Development of a 2D Digital Animation for Yorùbá Folktale Narrative

Development of a 2D Digital Animation for Yorùbá Folktale Narrative

Alade Samuel Mayowa (Nnamdi Azikiwe University, Nigeria)
Copyright: © 2020 |Pages: 15
DOI: 10.4018/IJACDT.2020010104
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Abstract

Yoruba folktales are endangered in the face of globalization, Westernization, and inter-ethnic interaction, with the few that are available not being competitive with foreign cartoons and movies. The purpose of this work is to develop a digital animation film using Yoruba folktale narrative as a case study with a view to providing a framework to enhance the production of animated folktales as well as supporting Africa's rich cultural heritage, using relevant technology resources. The resulting folktale animation was evaluated by both the target audience and multimedia experts. The formal digital animation system resulting from the study is useful for formal and informal children's education and enlightenment as well as a source of enlightenment for society on different sociocultural problems which invariably results in a more conscious and civilized society.
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Introduction

Culture, education, entertainment, and folklore are intimately connected. Technology, ethnic dynamics, and globalization are now impacting African culture. Today’s youth have much affinity for Western culture as it is usually represented by values, ideologies, and philosophies. This is certainly growing with the relentless rise of other cultures such as the Western culture. They are helped by the influx of Western folktales and films that are enhanced by technology in a competitive manner, even if they are not known by people who should preserve them. This study points out why the use of animation should enhance and preserve African folktales, especially Nigerian Yoruba folktales. In reality, they seem to have little or no knowledge of the stories because they are more exposed to Western stories like Cinderella than to Anansi, Ijapa ologbon ewe, and so on that are rich in culture without any violence like in much media today.

Culture is societally structured. This determines what is important and meaningless amongst the same language and belief group of people. As an integral part of human life, culture becomes widely known through oral communication used to express speech, songs, stories, and folktales, and proverbs. In this way, a society learns its own history, literature, and other information, through the generations (Guèye, 2008).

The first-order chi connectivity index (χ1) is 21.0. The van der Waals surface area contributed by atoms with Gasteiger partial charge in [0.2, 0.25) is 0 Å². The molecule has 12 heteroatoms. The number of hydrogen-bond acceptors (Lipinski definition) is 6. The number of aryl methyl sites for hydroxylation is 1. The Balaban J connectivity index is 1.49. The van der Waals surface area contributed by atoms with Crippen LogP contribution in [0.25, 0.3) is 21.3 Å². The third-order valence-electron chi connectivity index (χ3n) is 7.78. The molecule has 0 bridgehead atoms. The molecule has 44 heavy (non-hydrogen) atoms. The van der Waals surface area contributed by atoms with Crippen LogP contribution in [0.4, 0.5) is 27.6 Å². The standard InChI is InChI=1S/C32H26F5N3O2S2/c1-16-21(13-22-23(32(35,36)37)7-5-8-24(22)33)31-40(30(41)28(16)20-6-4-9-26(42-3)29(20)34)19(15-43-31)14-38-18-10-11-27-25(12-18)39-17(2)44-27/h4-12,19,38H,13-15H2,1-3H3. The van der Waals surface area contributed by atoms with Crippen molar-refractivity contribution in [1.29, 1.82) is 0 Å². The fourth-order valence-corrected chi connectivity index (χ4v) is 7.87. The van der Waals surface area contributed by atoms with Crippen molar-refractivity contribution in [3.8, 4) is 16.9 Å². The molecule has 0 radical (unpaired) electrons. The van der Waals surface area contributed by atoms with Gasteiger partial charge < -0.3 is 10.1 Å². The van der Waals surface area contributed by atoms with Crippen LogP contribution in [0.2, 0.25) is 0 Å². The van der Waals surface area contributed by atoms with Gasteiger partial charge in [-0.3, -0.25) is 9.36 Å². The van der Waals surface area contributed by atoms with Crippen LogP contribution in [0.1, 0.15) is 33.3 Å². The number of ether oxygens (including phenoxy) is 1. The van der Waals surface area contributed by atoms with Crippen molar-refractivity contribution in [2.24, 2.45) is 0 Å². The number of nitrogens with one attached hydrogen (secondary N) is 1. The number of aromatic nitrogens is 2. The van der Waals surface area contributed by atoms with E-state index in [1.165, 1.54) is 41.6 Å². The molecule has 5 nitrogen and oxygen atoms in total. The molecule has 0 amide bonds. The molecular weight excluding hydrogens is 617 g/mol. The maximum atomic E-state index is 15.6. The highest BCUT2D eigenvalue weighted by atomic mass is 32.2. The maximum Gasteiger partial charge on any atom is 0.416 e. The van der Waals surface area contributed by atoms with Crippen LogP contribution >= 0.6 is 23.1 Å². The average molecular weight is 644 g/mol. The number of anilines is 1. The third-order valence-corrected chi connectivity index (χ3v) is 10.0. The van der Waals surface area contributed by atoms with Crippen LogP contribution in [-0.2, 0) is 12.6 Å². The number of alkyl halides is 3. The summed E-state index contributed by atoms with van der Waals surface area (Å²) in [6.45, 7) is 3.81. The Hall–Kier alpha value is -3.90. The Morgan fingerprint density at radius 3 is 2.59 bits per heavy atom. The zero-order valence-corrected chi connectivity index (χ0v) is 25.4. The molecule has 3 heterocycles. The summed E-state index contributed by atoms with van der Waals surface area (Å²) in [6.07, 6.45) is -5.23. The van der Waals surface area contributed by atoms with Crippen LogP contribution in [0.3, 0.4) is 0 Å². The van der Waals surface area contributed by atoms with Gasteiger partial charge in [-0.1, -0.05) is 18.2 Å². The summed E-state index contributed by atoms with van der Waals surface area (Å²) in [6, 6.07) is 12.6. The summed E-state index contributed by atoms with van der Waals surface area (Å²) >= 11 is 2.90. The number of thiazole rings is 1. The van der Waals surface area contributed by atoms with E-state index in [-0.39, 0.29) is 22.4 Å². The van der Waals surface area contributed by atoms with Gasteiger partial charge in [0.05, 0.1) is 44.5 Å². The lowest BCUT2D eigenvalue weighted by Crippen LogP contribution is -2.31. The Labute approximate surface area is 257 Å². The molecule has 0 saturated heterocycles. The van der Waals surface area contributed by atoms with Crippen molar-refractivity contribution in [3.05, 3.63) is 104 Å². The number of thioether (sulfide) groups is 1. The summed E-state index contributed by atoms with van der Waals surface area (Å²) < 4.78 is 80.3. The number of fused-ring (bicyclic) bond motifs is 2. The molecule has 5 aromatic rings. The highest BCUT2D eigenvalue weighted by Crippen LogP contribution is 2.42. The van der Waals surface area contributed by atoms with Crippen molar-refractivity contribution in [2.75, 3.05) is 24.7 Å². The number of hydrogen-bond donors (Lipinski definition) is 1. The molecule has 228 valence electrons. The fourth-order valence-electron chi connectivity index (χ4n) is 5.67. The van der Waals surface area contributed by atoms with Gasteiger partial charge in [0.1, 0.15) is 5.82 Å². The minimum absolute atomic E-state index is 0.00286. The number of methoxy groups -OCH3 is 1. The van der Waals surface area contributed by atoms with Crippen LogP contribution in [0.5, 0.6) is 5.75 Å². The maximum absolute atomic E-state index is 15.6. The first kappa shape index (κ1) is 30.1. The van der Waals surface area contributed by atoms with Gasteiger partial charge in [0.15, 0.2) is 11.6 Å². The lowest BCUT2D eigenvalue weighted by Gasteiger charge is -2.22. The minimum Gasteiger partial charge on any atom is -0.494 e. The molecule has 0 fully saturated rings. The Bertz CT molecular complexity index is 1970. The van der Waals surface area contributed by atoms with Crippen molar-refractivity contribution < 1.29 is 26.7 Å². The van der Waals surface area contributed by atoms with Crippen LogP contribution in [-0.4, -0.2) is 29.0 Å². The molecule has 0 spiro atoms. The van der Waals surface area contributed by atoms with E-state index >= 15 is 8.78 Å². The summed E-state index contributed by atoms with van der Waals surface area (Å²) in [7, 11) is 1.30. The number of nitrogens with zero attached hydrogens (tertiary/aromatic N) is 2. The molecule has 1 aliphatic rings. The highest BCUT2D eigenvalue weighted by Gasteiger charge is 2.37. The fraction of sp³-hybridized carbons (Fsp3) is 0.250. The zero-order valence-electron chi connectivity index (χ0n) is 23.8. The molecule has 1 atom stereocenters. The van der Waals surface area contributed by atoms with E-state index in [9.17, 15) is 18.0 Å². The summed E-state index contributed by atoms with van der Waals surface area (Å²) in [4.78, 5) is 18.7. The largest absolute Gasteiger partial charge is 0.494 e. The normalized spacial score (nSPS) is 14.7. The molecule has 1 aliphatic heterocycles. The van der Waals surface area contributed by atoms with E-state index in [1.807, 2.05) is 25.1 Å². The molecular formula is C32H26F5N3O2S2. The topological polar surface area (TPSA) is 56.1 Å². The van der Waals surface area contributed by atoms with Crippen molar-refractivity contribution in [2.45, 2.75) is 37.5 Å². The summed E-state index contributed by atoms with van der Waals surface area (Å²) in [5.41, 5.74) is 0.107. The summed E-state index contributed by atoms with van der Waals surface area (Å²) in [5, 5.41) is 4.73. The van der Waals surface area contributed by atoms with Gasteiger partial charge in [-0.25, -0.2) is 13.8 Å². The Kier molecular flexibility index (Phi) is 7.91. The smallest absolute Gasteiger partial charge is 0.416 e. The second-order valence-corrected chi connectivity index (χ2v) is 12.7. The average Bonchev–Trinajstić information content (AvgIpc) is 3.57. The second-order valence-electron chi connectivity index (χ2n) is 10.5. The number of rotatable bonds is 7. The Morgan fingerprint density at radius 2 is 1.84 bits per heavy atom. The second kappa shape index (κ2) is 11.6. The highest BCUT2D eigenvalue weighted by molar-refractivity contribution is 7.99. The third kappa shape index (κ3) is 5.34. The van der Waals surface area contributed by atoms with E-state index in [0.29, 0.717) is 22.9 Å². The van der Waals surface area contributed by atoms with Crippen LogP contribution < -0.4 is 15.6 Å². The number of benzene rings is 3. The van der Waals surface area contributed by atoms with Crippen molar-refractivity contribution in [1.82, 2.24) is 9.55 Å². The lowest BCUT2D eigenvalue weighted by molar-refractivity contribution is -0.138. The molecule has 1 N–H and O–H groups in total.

Storytelling has been part of long-standing oral communication practices (Adejumo, 2009), which has played a significant role in the learning and culture of people around the world in all walks of life (Garzotto & Forfori, 2006). Hodges (2014) affirmed that storytelling occurs and affects people due to its significance for social change. Culture itself is not, in fact, constrained, but the scope of its development and authentic evolution is determined by the tangible and intangible component of the material environment in which we live. Through the instrument of human language and technology, these experiences are conceived, transferred, and transformed into narratives.

Several scholars define the term narrative according to their respective fields of application. Chafe (1980) defined narrative as the most important and constant form of human expression irrespective of ethnicity and language. Tuffield et al. (2006) and Zarri (2012) stated that narrative is a coherent, logical, temporal arrangement and an ordered sequence of elementary events. Eisenberg and Finlayson (2019) noted that narratives and stories are ubiquitous, meaning they are found in every age, every place, and in every society used by everybody in a wide variety of forms. Finlayson et al. (2010) classified narratives into four modes, namely: formal, very formal, conventional, and informal. The traditional form includes fairy tales, fables, folktales, legends, and fabula of myths. Here, folktales are sayings, verbal compositions, and social rituals handed down from one generation to the next through word of mouth (Abrams & Harpham, 2011).

Folktale usually refers to stories like fairy tales, animal tales, and tales of wonder, which normally involve magical elements. Indeed, folktales are basically stories that involve a world of imaginations with surroundings, full of magical humans and animals with supernatural powers and features. Natasi (2011) stated that UNESCO is disturbed by how intangible cultural traditions are being endangered. These include Chinese puppetry, Mexican mariachi music, and poetic dueling in Cyprus, as well as African folktales, especially the Yoruba folktales.

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